Swedish homes you can visit
Carl and Karin Larsson
An icon of Swedish interior design, Carl and Karin Larsson’s home Lilla Hyttnäs in Sundborn has come to define the idyllic Swedish family life. Carl, one of Sweden’s most beloved artists, and Karin, a graduate of the Art Academy in Stockholm, lived here with their eight children at the turn of the last century. Their original interior decoration style, with bold colours, embroidered textiles and rustic furniture, has stood as a model for many Swedish homes.
Carl Larssons väg 12, Sundborn
One of Sweden’s most famous writers and the first female Nobel Laureate in literature, Selma Lagerlöf, was born and raised in this mansion in Värmland, originally built in 1793. The family lost the mansion due to financial troubles in 1889, but some years later Lagerlöf was able to fulfil her dream and buy it back, thanks to her success as a writer. Here, you can visit the mansion and admire its lavish interior, including the library where Lagerlöf used to sit and attend to her correspondence.
Mårbacka 42, Östra Ämtervik
It’s no coincidence that Astrid Lindgren’s beloved figure Karlsson on the roof has his apartment in Stockholm’s Vasastan. That’s exactly where the author herself lived for more than 60 years, from 1941 to 2002. The home, with four rooms, a kitchen and – unusually for the 1940s – two toilets, looks exactly as it did when the world-famous children’s writer was still alive. You can even see the bed where she used to write in the mornings. The interior is pretty typical for a middle-class Stockholm home of the time, with an open fireplace for cold evenings, easy chairs and a sofa for cosy socializing, and, naturally, lots of bookshelves.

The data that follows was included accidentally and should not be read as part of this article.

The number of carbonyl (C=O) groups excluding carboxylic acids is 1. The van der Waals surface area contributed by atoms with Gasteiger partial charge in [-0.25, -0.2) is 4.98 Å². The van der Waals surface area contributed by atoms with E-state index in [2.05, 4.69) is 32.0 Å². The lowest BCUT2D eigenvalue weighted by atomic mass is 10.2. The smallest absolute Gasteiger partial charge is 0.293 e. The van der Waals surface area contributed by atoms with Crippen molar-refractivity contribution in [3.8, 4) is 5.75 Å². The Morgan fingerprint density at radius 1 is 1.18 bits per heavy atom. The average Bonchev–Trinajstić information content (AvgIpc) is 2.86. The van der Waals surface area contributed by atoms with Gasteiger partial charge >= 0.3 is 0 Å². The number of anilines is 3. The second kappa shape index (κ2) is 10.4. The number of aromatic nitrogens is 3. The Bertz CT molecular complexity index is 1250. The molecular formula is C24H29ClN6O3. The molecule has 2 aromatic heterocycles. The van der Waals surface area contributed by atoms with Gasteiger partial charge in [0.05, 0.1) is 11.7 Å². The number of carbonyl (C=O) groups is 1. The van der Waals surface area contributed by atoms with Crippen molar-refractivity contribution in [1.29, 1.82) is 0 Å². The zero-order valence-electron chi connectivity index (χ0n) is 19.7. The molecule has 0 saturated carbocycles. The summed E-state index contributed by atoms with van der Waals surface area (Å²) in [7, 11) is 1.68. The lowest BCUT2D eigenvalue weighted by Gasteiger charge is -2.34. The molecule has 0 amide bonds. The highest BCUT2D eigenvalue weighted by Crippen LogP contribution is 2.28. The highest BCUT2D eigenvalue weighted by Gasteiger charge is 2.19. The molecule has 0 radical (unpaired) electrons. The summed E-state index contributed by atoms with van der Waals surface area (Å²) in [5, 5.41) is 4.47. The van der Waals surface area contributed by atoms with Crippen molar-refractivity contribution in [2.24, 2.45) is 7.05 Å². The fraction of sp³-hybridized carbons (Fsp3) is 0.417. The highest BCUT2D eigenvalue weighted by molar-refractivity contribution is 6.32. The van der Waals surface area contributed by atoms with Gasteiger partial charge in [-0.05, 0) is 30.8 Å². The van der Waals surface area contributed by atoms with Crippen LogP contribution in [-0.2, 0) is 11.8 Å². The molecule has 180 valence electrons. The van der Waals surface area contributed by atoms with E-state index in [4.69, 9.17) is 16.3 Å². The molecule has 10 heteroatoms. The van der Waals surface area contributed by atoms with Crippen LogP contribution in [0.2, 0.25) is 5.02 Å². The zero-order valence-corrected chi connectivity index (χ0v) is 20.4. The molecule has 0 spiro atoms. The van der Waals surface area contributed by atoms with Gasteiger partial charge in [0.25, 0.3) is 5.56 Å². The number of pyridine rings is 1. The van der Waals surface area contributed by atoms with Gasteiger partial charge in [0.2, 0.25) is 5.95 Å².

Dalagatan 46, Stockholm
A home and a rare collection of art in one, Sven Harry’s home is actually a replica of the art collector’s former house, a 18th century manor on Lidingö. It’s located on the roof of his art museum in Stockholm and furnished exactly as the house was, including Karlsson’s extensive art collection. Paintings by Carl Fredrik Hill, Helene Schjerfbeck and Ernst Josephson are joined by more contemporary acquisitions such as Ylva Ogland and Dan Wolgers. Rugs by Märta Måås Fjetterström share space with furniture designed by Georg Haupt and Gio Ponti.
Eastmansvägen 10–12, Stockholm
This home offers a fascinating glimpse into the life of one of Sweden's most celebrated artists, Anders Zorn. He acquired the plot of land near Mora church in 1886 and built a home here with his wife Emma. Designed by the artist himself, the house combines local timberwork traditions with the architecture of English houses and Zorn’s conception of Viking-era dwellings – simultaneously rustic and refined, grand and cosy. Artistic craftwork from Dalarna mixes boldly with luxurious items acquired from abroad: woven tapestries, silver pieces, antique sculptures and paintings by old masters. The Zorns also equipped the home with unusual luxury for the time being: refrigeration, stainless-steel kitchen counters, central heating, hot and cold running water and even a vacuum cleaner.
Vasagatan 36, Mora
Walther and Wilhelmina von Hallwyl